Similarly, an individual may have intended to respond to a message on Facebook with defamatory or libelous remarks, but rather than clicking the “reply” button, the individually mistakenly clicked the “reply all” button and, consequently, the message is sent to everyone on the list, rather than just the individual that the user originally intended.

Another example includes attaching a video or picture to a social media website. The individual may have intended to attach file A, but when selecting the file, the individual selected file B, which contained a picture/video of a person in a compromising position such that the individual’s privacy is invaded.

These are a few examples where the claim or complaint may allege conduct that may at first blush appear intentional, but the true facts may reveal that coverage is triggered. Further investigation may be needed to determine coverage.

Does The Emotional Distress Or Other Alleged Damages Resulting From The Defamation Constitute Bodily Injury?
“Bodily injury” is typically defined in a policy as “bodily injury, sickness or disease sustained by a person, including required care, loss of service and death that results.” Courts have held that “bodily injury” encompasses only physical injury and its consequences and does not include emotional distress in the absence of physical injury. Waller v. Truck Ins. Exchange, Inc., 11 Cal.4th 1, 44 Cal.Rptr.2d 370, 900 P.2d 619 (1995); Nguyen v. State Farm Lloyds, Inc., 947 S.W.2d 320, 323 (Tex. Ct. App. 1997); Wiard v. State Farm Mutual Auto Ins. Co., 132 N.M. 470, 50 P.3d 565 (N.M. Ct. App. 2000). Thus, pure emotional distress does not constitute “bodily injury” for purposes of a policy unless there is specific policy language providing coverage for pure emotional injuries.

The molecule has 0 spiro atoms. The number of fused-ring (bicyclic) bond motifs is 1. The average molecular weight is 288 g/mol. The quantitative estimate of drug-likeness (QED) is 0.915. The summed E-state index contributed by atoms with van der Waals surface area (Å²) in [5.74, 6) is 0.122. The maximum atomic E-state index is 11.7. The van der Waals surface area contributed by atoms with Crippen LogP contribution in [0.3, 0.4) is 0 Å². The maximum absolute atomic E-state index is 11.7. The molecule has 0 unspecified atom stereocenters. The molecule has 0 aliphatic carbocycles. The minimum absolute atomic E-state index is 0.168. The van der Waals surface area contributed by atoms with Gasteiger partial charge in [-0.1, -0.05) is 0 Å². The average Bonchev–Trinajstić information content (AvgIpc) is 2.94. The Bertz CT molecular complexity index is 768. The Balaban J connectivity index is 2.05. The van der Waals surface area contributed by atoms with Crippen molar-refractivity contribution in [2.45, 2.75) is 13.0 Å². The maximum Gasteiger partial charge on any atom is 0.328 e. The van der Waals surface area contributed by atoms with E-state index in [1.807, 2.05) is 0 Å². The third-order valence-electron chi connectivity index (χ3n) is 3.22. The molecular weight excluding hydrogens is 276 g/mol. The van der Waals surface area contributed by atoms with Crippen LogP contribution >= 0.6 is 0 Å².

Because most social media claims do not involve direct physical contact, there is generally no “bodily injury” triggering coverage in the traditional sense. However, physical manifestations of emotional distress may be covered by the policy even if there was no direct physical contact with the claimant. This may include loss of hair, loss of weight, exacerbation of existing illnesses like Crohn’s disease, etc. If the claimant alleges such physical manifestations resulting from social media torts, then there may be qualifying “bodily injury” as defined by the policy.

Hopefully, this article makes the reader aware that social media torts may not only trigger coverage under the typical personal and advertising injury provided under Coverage B of the policy, if available, but that such social media torts may also trigger “bodily injury” coverage under Coverage A, depending on the particular factual circumstances.